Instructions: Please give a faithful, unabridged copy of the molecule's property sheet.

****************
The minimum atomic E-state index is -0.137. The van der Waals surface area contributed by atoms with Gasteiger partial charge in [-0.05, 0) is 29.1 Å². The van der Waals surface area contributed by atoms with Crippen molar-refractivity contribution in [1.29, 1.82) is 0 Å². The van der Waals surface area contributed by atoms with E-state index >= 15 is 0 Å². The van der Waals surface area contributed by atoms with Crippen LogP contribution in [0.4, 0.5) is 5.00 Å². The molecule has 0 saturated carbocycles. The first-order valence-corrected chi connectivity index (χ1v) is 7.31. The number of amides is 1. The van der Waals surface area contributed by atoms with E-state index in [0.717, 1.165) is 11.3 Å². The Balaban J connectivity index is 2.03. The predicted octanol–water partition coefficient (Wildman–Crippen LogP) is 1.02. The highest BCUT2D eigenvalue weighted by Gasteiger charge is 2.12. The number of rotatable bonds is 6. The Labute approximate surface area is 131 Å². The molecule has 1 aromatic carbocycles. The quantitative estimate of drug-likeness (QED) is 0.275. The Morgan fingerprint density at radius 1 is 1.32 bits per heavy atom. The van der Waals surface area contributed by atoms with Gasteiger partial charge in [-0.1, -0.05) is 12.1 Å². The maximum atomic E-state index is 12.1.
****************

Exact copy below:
The minimum atomic E-state index is -0.137. The van der Waals surface area contributed by atoms with Gasteiger partial charge in [-0.05, 0) is 29.1 Å². The van der Waals surface area contributed by atoms with Crippen molar-refractivity contribution in [1.29, 1.82) is 0 Å². The van der Waals surface area contributed by atoms with E-state index >= 15 is 0 Å². The van der Waals surface area contributed by atoms with Crippen LogP contribution in [0.4, 0.5) is 5.00 Å². The molecule has 0 saturated carbocycles. The first-order valence-corrected chi connectivity index (χ1v) is 7.31. The number of amides is 1. The van der Waals surface area contributed by atoms with E-state index in [0.717, 1.165) is 11.3 Å². The Balaban J connectivity index is 2.03. The predicted octanol–water partition coefficient (Wildman–Crippen LogP) is 1.02. The highest BCUT2D eigenvalue weighted by Gasteiger charge is 2.12. The number of rotatable bonds is 6. The Labute approximate surface area is 131 Å². The molecule has 1 aromatic carbocycles. The quantitative estimate of drug-likeness (QED) is 0.275. The Morgan fingerprint density at radius 1 is 1.32 bits per heavy atom. The van der Waals surface area contributed by atoms with Gasteiger partial charge in [-0.1, -0.05) is 12.1 Å². The maximum atomic E-state index is 12.1.